was manifestly derelict in his duty. Walker v. Smyser's exr*s % 80 Ky. t 632 to 635.

And, a fortiori, that ruling is right under the present Code : see Miller v. Cabell, 81
Ky. % 178.

2. As to the rights of guardians to sue in their own names, see note (b) to \ 21.

§ 36 [55, 60, 63]. Defences of infants. — Excepting married women,
if a defendant, who is under disability and who is summoned in this
State, have a defence —

1. That of an infant or person of unsound mind must be made by
his guardian or committee, or by a guardian ad litem (a).

2. That of an adult prisoner in this or any other State must be made by
his curator or by an attorney employed by him, or by a guardian ad litem.

3. No judgment shall be rendered against an infant — other than a
feme covert — nor against a person of unsound mind, who is summoned
in this State, until the regular guardian, or committee, or guardian ad
litem, of such defendant, shall have made defence, or have filed a report
stating, that, after a careful examination of the case, he is unable to
make defence (6>). His report, that he can not make a defence, must be
filed on or before the day for making defence, unless, for cause shown,
the court extend the time ; and failure to file such report, as required
hereby, or by the court, shall be punished as a contempt

(a) 1. A guardian should be required to defend an infant-defendant in a bastardy-case.
4 Met, 70.

2. Action should not be dismissed because the plaintiff has failed to have a guardian
ad litem appointed; the court should make the appointment, though the plaintiff may have
failed to move therefor. 9 Bush, 498 to 503.

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3. An infant who becomes of age pendente lite may answer for himself, though his guar-
dian may have answered for him. 1 Met., 602.

4- As to appointment of guardian ad litem fox infants summoned in this State (to whom
alone \ 36 applies), see § 38 and notes.

5. As to defending infants who are constructively summoned, see J 59 and notes.

6. As to sales of real estate of infants, see title 10, ch. 14, of Code, and notes thereto.

7. For distinctions between infant-plaintiffs and infant-defendants, see \ 116-2, and
notes thereto.

(6) Rendering judgment before defence or report is a "clerical misprision" (§517);
and the judgment is not void. 5 Bush, 25 ; 9 Id., 125.



{ 37-1. Next friend, who may sue as.

2. &c, liability of, for costs.

$ 38. Guardian ad litem, appointment, duties and compensation of.

§ 37- l [S3» 58]- No person shall sue as next friend unless he reside
in this State and be free from disability, nor unless he file his own
affidavit showing his right to sue as next friend according to the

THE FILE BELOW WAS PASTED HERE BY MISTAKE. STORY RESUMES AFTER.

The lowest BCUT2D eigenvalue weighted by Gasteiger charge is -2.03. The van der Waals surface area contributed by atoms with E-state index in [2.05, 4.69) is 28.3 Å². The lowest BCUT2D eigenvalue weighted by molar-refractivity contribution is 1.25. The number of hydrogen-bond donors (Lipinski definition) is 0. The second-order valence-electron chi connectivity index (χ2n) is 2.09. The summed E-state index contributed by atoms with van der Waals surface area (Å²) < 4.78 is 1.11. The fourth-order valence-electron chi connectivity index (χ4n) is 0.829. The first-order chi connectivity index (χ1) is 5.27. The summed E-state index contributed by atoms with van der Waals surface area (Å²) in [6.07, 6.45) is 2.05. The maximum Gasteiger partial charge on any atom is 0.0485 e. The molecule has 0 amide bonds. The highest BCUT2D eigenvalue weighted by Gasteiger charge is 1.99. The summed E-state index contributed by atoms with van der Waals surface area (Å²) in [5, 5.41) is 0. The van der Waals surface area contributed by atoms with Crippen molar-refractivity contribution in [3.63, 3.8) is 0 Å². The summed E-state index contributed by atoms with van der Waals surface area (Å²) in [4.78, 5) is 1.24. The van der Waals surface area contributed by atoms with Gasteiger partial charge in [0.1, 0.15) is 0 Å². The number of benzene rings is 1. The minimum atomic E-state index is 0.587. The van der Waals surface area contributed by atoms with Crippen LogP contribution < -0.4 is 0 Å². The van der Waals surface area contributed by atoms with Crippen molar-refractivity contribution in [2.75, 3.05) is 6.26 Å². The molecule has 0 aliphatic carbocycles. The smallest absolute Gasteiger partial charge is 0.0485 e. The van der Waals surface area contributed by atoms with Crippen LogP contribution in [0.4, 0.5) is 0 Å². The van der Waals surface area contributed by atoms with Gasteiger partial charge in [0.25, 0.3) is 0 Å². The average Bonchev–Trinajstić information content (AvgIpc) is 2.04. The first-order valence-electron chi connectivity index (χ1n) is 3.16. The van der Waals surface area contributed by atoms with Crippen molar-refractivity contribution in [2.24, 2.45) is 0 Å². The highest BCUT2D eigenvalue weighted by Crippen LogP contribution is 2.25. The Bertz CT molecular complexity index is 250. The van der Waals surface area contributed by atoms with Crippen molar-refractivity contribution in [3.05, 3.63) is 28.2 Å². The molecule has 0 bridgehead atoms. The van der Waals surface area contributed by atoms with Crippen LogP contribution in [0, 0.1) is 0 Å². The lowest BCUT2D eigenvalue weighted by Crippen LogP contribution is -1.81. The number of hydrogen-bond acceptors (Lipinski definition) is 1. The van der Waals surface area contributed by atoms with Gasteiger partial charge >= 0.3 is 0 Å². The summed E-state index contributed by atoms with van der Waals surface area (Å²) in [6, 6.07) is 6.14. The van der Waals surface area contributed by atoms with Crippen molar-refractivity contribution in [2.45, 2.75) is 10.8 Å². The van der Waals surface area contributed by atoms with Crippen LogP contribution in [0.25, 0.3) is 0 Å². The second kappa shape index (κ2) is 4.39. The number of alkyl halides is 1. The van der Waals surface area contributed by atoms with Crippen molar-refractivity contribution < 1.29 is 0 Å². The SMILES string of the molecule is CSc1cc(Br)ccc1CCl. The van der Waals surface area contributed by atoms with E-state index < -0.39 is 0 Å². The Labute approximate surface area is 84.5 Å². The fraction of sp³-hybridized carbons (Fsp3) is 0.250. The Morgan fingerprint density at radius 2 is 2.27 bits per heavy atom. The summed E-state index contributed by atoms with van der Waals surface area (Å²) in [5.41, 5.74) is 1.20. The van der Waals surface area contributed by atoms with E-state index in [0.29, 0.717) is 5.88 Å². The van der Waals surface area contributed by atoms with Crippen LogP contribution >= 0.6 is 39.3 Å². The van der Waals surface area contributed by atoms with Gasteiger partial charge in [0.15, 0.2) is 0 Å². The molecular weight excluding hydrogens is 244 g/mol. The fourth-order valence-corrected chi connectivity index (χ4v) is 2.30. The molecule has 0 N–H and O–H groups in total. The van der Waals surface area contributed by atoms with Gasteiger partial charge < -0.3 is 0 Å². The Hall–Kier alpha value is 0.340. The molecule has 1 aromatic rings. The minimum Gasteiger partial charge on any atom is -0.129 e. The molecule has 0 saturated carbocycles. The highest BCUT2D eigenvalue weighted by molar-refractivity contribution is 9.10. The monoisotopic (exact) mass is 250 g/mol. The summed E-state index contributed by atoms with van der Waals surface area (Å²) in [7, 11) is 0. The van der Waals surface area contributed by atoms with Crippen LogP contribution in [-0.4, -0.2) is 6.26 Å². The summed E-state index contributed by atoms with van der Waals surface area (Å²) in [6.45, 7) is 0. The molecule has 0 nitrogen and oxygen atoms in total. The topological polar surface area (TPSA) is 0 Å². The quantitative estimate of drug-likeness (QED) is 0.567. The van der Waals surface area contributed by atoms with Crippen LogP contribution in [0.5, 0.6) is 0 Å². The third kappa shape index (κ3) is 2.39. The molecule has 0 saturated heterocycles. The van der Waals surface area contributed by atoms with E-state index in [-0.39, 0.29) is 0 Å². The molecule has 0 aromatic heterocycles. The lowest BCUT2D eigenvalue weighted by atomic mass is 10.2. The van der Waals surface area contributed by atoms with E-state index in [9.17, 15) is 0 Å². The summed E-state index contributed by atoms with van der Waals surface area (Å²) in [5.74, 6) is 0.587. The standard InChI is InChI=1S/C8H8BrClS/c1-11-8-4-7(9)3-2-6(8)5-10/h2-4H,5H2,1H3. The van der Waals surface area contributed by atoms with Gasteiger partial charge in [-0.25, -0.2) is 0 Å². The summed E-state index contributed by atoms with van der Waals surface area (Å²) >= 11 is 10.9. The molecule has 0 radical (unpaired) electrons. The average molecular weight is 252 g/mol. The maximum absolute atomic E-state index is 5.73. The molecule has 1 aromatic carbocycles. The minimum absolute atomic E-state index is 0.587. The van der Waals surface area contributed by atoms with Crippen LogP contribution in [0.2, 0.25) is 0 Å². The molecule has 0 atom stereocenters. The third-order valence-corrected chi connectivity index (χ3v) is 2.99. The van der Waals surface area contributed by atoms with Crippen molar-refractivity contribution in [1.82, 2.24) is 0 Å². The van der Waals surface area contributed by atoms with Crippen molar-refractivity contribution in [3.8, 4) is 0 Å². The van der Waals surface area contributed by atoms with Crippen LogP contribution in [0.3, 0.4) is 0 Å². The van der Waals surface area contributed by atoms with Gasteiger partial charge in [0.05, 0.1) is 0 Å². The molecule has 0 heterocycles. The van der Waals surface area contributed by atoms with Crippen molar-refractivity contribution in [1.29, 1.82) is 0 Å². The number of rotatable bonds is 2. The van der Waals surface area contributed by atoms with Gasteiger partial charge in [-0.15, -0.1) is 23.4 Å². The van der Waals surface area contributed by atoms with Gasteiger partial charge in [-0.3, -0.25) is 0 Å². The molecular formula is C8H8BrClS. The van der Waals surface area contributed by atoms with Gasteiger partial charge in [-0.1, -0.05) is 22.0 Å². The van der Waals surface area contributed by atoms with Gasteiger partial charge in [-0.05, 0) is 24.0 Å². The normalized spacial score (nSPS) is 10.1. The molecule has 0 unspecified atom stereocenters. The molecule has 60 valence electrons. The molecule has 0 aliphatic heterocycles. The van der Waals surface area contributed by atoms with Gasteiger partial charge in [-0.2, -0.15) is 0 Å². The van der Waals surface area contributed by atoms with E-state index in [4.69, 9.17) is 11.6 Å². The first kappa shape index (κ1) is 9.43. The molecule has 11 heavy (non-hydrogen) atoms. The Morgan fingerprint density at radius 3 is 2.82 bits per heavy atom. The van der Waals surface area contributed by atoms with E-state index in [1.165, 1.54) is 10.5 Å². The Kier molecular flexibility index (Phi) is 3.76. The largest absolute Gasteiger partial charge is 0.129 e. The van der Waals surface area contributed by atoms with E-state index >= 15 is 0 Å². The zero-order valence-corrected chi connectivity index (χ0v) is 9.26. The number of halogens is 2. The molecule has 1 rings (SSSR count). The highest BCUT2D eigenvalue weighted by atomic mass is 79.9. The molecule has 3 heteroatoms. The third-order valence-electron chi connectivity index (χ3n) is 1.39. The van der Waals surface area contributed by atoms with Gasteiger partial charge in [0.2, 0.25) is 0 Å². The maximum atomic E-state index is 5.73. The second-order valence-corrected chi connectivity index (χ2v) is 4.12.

provisions of this chapter.

2 [54, 59]. A guardian, curator, committee, or next friend, who
brings or prosecutes an action for a person who is under disability, is
liable for the costs which accrue during his conduct of the action, unless
he be allowed to sue in forma pauperis, by an order of the court, or by
an order of the judge thereof during vacation.

If both the infant and his next friend be insolvent, the court may allow the action
to be brought in forma pauperis, 12 Bush, 125.

§ 38. Appointment, &c, of guardian ad litem. — i. No appointment
of a guardian ad litem shall be made until the defendant is summoned,
or until a person is summoned for him, as is authorized by § 52 (a);
nor until an affidavit of the plaintiff, or of his attorney, be filed in court,
or with the clerk, or presented to the judge during vacation, showing
that the defendant has no guardian, curator, nor committee, residing
in this State, known to the affiant (d).

2 [56, 60, 61]. A guardian ad litem must be a regular, practicing
attorney of the court ; and may be appointed by the court, or the judge
thereof, whether a guardian, curator, or committee appear for the
defendant or not (c) ; or by the clerk of the court, during vacation, if
the affidavit ipentioned in subsection 1 of this section be filed. The
guardian ad litem may be appointed, upon the motion of the plaintiff,
or of any friend of the defendant ; but neither the plaintiff nor his
attorney shall be appointed, nor be permitted to suggest the name of


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the proposed guardian ad litem; and the court or judge may change the
guardian so appointed whenever the interest of the infant may appear
to require such change.

3. It shall be the duty of the guardian ad litem to attend properly
to the preparation of the case (d) ; and in an ordinary action he may
cause as many witnesses to be subpoenaed as he may think proper,
subject to the control of the court ; and in an equitable action he may

Online Librarystatutes Kentucky. LawsCivil and Criminal codes of practice of Kentucky → online text (page 6 of 142)